Posted by: rogerdane | 5 April 2014

55 Days by Howard Brenton

This evening I was lucky enough to get to see the Lyric Theatre Belfast Drama Studio production of ’55 Days’ by Howard Brenton.

In a spirit of full disclosure I should add that I’m a huge fan of Howard Brenton and this play is another wonderful piece of his writing that neatly encapsulates the legal, political and ethical quandries of the characters and the events leading up to the execution of Charles I.

This production is presented in traverse with simple set elements at each end which evoke the high gothic architecture of parliament and also various simpler homes. The lighting design by James McFetridge combined with wonderful sound design by Chris Warner bring the whole scene to life in a really exciting way.

Philip Crawford’s direction constantly adds interest and uses the traverse staging to great effect and he marshals his young cast so that all the set changes are carried out with a precision that doesn’t slow down the action. All the cast do creditable work but special mention should be given to Micky Kelly’s superbly arrogant King Charles I and David Craig’s devout but conflicted Oliver Cromwell.

There are two performances on Saturday 5th April 2014 and I would advise all lovers of modern theatre to get down to the Lyric and experience this production. I don’t think you’ll be disappointed and if your knowledge of the English Civil War is a little hazy you might just learn something as well.

http://www.lyrictheatre.co.uk/whats-on/specific/on-stage/55-days

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Posted by: rogerdane | 3 September 2013

Doctor Faustus: Dancing in corridors of

Doctor Faustus: Dancing in corridors of hell – BelfastTelegraph.co.uk http://ow.ly/ouIbg 3 days to get your tickets!

Posted by: rogerdane | 3 September 2013

Doctor Faustus: Dancing in corridors of

Doctor Faustus: Dancing in corridors of hell – BelfastTelegraph.co.uk http://ow.ly/ouIbg 3 days to get your tickets!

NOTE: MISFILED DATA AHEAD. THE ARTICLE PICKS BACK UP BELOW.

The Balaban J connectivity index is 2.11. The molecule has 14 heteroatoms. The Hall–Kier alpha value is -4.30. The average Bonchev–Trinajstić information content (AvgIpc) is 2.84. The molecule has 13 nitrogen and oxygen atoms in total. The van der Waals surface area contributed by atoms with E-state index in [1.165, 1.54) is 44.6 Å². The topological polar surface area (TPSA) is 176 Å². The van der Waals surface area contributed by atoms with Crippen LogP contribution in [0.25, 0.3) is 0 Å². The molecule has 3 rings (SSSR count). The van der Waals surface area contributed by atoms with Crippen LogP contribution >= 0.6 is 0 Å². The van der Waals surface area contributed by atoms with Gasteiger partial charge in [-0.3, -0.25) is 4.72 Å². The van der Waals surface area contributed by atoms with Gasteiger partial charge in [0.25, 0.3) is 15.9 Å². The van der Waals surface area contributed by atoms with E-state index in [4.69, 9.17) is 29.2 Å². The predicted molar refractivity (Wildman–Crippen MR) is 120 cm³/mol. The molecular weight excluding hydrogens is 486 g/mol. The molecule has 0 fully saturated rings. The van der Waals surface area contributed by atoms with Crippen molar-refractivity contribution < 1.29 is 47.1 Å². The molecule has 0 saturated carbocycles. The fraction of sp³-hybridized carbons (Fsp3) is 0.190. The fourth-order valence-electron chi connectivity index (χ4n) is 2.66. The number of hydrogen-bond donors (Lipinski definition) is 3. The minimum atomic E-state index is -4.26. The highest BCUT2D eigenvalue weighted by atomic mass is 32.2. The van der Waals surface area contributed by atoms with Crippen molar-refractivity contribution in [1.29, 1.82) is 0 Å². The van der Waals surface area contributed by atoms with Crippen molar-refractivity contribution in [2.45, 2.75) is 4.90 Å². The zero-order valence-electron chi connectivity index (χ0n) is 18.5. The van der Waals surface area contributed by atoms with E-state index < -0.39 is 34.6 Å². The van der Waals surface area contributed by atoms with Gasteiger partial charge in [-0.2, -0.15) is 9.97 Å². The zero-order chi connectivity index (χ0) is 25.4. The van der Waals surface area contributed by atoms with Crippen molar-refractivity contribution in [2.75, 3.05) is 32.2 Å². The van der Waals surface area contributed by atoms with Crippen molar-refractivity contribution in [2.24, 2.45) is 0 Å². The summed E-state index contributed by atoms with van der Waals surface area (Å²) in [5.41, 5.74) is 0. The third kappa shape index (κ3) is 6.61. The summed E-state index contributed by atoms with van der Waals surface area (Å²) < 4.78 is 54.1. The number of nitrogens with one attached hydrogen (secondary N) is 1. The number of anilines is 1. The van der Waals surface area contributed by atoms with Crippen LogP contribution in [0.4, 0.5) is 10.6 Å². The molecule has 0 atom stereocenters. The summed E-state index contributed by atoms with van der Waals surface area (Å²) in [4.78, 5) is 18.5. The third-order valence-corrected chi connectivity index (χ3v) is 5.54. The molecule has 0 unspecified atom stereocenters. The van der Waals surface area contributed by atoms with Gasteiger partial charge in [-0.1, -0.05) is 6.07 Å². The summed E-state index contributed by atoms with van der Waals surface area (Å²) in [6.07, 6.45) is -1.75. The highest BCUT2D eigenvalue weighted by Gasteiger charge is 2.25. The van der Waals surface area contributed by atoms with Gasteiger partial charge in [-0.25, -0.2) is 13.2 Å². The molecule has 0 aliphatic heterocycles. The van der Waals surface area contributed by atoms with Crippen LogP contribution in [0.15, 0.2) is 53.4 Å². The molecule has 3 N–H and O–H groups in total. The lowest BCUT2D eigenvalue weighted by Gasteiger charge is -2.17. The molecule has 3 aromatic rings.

Posted by: rogerdane | 30 June 2011

07/06/11 PyB Intro to Sea Kayaking – Day 2

Treaddur Bay (Courtesy of Google Earth)

Day 2 of the course dawned beautifully bright and sunny but breezy.

After breakfast we assembled in the lower car park at PyB along with Steve who was joining us again but we had acquired a new instructor, Adam, as Dave had been taken sick overnight and wasn’t up to the day.

The whole breezy thing was a little too extreme for going out on open sea but we headed off to Treaddur Bay on the South West corner of Anglesey.

The photos in the gallery below show how lovely the weather appears but don’t really show the wind, which was blowing  straight into the bay.  The give away indicator is that I managed to take hardly any shots from the water except for a couple of shots from behind the rocks you can see on the satellite image above.  You’ve got to love Google Earth!

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The morning was spent practicing up wind and downwind turns in surf.  This was interesting as it’s slightly counter intuitive to paddle backwards and complete what is effectively a three-point turn.

The Intro to Kayaking course had also chosen Treaddur for the day but after an hour or so decided that the conditions weren’t really suitable for complete novices and so decamped to the Menai Straits.  A number of capsizes probably hastened their decision 😉

We took our lunch on the small rock outcrop on the beach and then set off again.  The afternoon session mainly consisted of more work with the waves followed by a very enjoyable surf session.  I tried to get a couple of videos of the surfing with limited success as you can see below.